LETTERS: We deserve leadership

Apropos of the news story “Ill-maintained TIA runway taking toll on Nepal Airlines aircraft” (THT, September 16, Page 1), TIA and NAC are made for each other.

Their’s is a perfect marriage. In fact, the Nepali politicians and the people are also made for each other. We deserve only what we are worth. Foreigners know this perfectly well that Nepali people can be bought.

That is how Telia, which is facing US$1.4 billion in corruption fines, made deep financial and physical inroads into Nepal and Nepali homes. They could not make similar impact in the world’s largest democracy.

Corrupt companies and corrupt people go hand in hand. A car making company is facing a lawsuit in the US and it is liable to pay a fine of US$17 billion in punitive damages.

In Nepal nobody is worried about that issue that has earned them fines elsewhere.The US should take leaf out of the Nepali ‘ain’, which states that bribe givers and takers are both guilty.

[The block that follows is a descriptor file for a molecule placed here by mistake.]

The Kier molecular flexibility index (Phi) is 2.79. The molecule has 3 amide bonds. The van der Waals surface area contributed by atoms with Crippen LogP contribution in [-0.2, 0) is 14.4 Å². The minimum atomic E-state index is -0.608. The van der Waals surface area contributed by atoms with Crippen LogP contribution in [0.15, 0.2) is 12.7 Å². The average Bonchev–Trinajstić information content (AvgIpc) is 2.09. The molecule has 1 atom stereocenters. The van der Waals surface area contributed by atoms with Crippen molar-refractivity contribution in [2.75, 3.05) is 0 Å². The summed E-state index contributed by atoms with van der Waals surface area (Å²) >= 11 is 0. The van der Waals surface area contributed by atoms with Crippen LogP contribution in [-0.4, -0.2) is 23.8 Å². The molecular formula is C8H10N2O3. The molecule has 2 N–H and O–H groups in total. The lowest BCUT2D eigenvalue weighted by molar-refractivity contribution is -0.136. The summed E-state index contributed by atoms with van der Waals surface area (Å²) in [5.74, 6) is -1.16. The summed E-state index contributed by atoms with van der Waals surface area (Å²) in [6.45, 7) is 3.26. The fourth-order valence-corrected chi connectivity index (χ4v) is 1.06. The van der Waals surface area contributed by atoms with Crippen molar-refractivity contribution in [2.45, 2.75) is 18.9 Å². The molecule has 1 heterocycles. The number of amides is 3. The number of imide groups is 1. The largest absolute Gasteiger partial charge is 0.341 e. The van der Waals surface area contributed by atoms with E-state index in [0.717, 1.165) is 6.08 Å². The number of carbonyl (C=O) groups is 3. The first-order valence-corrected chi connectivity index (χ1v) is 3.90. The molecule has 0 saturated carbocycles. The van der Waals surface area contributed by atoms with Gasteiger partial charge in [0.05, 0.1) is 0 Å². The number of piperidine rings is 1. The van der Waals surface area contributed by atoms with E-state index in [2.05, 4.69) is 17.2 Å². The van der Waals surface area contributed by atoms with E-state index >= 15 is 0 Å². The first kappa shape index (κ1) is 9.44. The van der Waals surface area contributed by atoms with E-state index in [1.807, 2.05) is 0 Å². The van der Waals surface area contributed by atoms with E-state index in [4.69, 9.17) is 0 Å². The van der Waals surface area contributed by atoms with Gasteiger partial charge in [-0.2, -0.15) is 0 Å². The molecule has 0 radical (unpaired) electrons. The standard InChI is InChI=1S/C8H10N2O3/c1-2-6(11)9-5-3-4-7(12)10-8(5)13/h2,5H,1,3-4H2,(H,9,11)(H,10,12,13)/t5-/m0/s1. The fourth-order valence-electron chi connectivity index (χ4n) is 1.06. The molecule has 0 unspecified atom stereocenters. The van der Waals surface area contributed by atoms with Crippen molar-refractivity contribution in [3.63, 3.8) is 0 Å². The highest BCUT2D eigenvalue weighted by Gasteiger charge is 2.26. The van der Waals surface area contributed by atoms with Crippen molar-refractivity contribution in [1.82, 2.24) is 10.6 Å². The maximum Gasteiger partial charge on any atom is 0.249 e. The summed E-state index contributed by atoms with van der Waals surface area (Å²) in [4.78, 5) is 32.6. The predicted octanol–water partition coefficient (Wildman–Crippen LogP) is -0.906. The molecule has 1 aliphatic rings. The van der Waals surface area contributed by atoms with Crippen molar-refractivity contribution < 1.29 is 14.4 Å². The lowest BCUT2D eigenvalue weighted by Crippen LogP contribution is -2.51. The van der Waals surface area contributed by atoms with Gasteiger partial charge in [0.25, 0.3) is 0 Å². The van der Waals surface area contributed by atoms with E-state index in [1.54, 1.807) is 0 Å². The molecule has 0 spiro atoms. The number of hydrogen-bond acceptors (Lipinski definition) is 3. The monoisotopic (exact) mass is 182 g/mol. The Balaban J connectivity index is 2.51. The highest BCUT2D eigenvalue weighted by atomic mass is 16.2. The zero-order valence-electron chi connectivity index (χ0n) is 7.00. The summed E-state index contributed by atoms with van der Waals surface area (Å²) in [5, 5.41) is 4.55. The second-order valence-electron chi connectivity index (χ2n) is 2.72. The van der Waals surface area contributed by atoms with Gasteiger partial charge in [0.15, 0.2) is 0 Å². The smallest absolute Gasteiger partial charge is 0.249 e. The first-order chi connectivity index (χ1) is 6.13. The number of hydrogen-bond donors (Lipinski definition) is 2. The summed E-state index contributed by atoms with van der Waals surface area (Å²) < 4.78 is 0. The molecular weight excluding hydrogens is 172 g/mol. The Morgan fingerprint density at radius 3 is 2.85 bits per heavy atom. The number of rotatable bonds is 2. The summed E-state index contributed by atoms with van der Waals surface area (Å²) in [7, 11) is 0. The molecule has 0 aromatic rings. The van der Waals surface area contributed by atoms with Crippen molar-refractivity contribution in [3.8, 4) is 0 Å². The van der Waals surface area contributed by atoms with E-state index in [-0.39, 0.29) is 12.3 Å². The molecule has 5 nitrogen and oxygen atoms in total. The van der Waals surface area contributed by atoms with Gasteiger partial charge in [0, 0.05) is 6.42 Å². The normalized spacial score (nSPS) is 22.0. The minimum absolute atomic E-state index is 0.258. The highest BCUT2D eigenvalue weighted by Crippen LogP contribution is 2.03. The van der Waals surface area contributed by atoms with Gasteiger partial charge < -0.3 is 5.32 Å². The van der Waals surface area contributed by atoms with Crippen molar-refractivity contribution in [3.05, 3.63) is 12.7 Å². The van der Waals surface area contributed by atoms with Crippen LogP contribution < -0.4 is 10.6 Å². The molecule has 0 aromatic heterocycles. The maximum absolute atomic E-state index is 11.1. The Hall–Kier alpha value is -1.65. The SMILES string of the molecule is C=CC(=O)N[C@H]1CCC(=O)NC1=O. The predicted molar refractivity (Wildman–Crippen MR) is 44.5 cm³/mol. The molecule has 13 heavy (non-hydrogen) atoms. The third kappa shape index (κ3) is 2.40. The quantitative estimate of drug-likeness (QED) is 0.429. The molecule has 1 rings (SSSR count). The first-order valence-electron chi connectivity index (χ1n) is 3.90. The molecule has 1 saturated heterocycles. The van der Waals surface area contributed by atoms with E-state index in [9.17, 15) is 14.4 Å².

Manohar Shrestha, Kathmandu


In the final of this year’s final Grand Slam i.e. US Open, Stanlislas Wawrinka once again made Switzerland feel proud.

He went to shine in the last match of the tournament in order to down Serbian player Novak Djokovic. During the path of his victory, he stunned Djokovic who is also known as Serbinator by a margin of 6-7 (1/7), 6-4, 7-5, 6-3.

This is the second time the Swiss went on to register a nearly hard-fought victory against the Serb. The first time he downed Djokovic was in the final of last year’s Roland Garros, the Grand Slam which has always eluded the former.

During the course of his victory, Wawrinka also became the oldest male tennis player in the history of the US Open. Besides he has also won an Australian Open title.

Now he will also start his preparations to win Wimbledon, the most famous extravaganza of the sport. Let’s hope even the Nepalese lawn tennis players learn a good lesson from Wawrinka to win trophies beyond South Asia.

Pratik Shrestha, Baneshwor


After a long time I happened to visit Kathmandu city. The scenario was very depressing.

As I waited next to Bir Hospital for a friend I was ashamed of seeing the road condition of the capital city. It was a horrible scene of human faeces here and there and over flowing, stinking potholes at the footpath in front of the oldest hospital.

Garbage strewn around also added to the eyesore.

Widening of the roads is the reason of mismanagement in city area without traffic light on major intersections that cause prolonged vehicular jam during rush hours.

Alina Sunuwar, Kathmandu